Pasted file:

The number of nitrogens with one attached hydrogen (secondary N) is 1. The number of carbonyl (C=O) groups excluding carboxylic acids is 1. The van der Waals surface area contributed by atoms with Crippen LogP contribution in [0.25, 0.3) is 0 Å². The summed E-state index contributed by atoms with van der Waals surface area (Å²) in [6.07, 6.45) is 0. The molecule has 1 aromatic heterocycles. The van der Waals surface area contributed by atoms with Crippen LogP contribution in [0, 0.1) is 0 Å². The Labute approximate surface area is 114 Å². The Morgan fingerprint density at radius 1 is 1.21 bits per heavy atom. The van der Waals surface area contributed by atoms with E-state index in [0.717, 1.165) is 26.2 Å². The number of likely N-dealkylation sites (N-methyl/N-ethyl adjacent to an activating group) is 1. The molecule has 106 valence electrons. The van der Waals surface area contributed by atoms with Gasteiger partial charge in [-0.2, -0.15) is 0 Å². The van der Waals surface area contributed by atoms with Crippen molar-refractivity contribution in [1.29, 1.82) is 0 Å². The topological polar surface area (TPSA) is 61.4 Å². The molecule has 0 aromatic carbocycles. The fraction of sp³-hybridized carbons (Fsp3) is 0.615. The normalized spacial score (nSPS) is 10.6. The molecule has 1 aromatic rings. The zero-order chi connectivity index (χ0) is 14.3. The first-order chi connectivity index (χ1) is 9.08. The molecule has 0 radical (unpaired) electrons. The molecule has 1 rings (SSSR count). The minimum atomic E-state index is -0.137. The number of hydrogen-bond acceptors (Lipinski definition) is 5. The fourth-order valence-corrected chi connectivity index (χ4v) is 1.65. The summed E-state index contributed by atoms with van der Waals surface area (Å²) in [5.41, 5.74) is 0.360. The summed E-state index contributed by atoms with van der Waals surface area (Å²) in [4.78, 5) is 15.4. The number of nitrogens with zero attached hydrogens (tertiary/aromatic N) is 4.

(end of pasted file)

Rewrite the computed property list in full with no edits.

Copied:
The number of nitrogens with one attached hydrogen (secondary N) is 1. The number of carbonyl (C=O) groups excluding carboxylic acids is 1. The van der Waals surface area contributed by atoms with Crippen LogP contribution in [0.25, 0.3) is 0 Å². The summed E-state index contributed by atoms with van der Waals surface area (Å²) in [6.07, 6.45) is 0. The molecule has 1 aromatic heterocycles. The van der Waals surface area contributed by atoms with Crippen LogP contribution in [0, 0.1) is 0 Å². The Labute approximate surface area is 114 Å². The Morgan fingerprint density at radius 1 is 1.21 bits per heavy atom. The van der Waals surface area contributed by atoms with E-state index in [0.717, 1.165) is 26.2 Å². The number of likely N-dealkylation sites (N-methyl/N-ethyl adjacent to an activating group) is 1. The molecule has 106 valence electrons. The van der Waals surface area contributed by atoms with Gasteiger partial charge in [-0.2, -0.15) is 0 Å². The van der Waals surface area contributed by atoms with Crippen molar-refractivity contribution in [1.29, 1.82) is 0 Å². The topological polar surface area (TPSA) is 61.4 Å². The molecule has 0 aromatic carbocycles. The fraction of sp³-hybridized carbons (Fsp3) is 0.615. The normalized spacial score (nSPS) is 10.6. The molecule has 1 aromatic rings. The zero-order chi connectivity index (χ0) is 14.3. The first-order chi connectivity index (χ1) is 9.08. The molecule has 0 radical (unpaired) electrons. The molecule has 1 rings (SSSR count). The minimum atomic E-state index is -0.137. The number of hydrogen-bond acceptors (Lipinski definition) is 5. The fourth-order valence-corrected chi connectivity index (χ4v) is 1.65. The summed E-state index contributed by atoms with van der Waals surface area (Å²) in [5.41, 5.74) is 0.360. The summed E-state index contributed by atoms with van der Waals surface area (Å²) in [4.78, 5) is 15.4. The number of nitrogens with zero attached hydrogens (tertiary/aromatic N) is 4.